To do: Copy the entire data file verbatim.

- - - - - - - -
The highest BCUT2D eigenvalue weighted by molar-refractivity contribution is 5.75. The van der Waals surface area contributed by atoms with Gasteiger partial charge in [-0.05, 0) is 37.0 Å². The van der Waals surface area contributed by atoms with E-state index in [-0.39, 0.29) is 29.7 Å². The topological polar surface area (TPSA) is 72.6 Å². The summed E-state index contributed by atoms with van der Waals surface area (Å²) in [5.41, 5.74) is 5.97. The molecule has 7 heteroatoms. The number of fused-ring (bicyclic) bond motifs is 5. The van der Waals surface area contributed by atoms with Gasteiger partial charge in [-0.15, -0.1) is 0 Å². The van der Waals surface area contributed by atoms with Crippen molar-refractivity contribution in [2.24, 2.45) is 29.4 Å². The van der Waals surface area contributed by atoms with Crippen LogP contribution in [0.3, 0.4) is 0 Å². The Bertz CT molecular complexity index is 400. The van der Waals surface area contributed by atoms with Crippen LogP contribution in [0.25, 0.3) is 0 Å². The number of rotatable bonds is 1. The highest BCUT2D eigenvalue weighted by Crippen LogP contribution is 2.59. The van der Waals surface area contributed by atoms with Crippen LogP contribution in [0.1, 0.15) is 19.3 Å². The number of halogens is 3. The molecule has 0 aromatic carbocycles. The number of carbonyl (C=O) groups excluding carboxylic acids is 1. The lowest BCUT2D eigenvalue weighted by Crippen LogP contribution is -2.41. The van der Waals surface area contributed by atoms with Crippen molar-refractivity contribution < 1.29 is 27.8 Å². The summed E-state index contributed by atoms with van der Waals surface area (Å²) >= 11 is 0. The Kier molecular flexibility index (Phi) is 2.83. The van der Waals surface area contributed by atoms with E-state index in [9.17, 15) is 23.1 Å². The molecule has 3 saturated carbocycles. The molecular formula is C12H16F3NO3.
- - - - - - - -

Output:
The highest BCUT2D eigenvalue weighted by molar-refractivity contribution is 5.75. The van der Waals surface area contributed by atoms with Gasteiger partial charge in [-0.05, 0) is 37.0 Å². The van der Waals surface area contributed by atoms with E-state index in [-0.39, 0.29) is 29.7 Å². The topological polar surface area (TPSA) is 72.6 Å². The summed E-state index contributed by atoms with van der Waals surface area (Å²) in [5.41, 5.74) is 5.97. The molecule has 7 heteroatoms. The number of fused-ring (bicyclic) bond motifs is 5. The van der Waals surface area contributed by atoms with Gasteiger partial charge in [-0.15, -0.1) is 0 Å². The van der Waals surface area contributed by atoms with Crippen molar-refractivity contribution in [2.24, 2.45) is 29.4 Å². The van der Waals surface area contributed by atoms with Crippen LogP contribution in [0.3, 0.4) is 0 Å². The Bertz CT molecular complexity index is 400. The van der Waals surface area contributed by atoms with Crippen LogP contribution in [0.25, 0.3) is 0 Å². The number of rotatable bonds is 1. The highest BCUT2D eigenvalue weighted by Crippen LogP contribution is 2.59. The van der Waals surface area contributed by atoms with Crippen LogP contribution in [0.1, 0.15) is 19.3 Å². The number of halogens is 3. The molecule has 0 aromatic carbocycles. The number of carbonyl (C=O) groups excluding carboxylic acids is 1. The lowest BCUT2D eigenvalue weighted by Crippen LogP contribution is -2.41. The van der Waals surface area contributed by atoms with Crippen molar-refractivity contribution < 1.29 is 27.8 Å². The summed E-state index contributed by atoms with van der Waals surface area (Å²) >= 11 is 0. The Kier molecular flexibility index (Phi) is 2.83. The van der Waals surface area contributed by atoms with E-state index in [9.17, 15) is 23.1 Å². The molecule has 3 saturated carbocycles. The molecular formula is C12H16F3NO3.